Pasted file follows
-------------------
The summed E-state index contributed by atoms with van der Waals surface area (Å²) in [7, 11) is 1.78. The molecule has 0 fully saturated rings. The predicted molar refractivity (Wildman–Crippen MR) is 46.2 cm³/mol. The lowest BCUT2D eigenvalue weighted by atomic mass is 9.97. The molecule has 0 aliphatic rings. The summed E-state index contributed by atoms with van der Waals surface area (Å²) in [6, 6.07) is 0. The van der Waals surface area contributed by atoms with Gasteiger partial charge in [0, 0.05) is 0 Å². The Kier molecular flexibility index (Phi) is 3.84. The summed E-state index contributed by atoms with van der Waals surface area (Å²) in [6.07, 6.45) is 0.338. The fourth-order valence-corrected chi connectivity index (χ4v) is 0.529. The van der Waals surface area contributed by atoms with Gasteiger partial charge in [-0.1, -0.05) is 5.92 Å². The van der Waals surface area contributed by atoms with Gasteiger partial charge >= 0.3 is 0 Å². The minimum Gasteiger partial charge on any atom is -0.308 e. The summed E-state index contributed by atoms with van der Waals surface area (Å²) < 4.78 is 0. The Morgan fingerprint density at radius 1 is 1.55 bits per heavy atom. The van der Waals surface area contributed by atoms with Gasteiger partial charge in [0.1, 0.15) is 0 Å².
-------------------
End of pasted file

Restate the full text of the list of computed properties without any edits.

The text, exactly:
The summed E-state index contributed by atoms with van der Waals surface area (Å²) in [7, 11) is 1.78. The molecule has 0 fully saturated rings. The predicted molar refractivity (Wildman–Crippen MR) is 46.2 cm³/mol. The lowest BCUT2D eigenvalue weighted by atomic mass is 9.97. The molecule has 0 aliphatic rings. The summed E-state index contributed by atoms with van der Waals surface area (Å²) in [6, 6.07) is 0. The van der Waals surface area contributed by atoms with Gasteiger partial charge in [0, 0.05) is 0 Å². The Kier molecular flexibility index (Phi) is 3.84. The summed E-state index contributed by atoms with van der Waals surface area (Å²) in [6.07, 6.45) is 0.338. The fourth-order valence-corrected chi connectivity index (χ4v) is 0.529. The van der Waals surface area contributed by atoms with Gasteiger partial charge in [-0.1, -0.05) is 5.92 Å². The van der Waals surface area contributed by atoms with Gasteiger partial charge >= 0.3 is 0 Å². The minimum Gasteiger partial charge on any atom is -0.308 e. The summed E-state index contributed by atoms with van der Waals surface area (Å²) < 4.78 is 0. The Morgan fingerprint density at radius 1 is 1.55 bits per heavy atom. The van der Waals surface area contributed by atoms with Gasteiger partial charge in [0.1, 0.15) is 0 Å².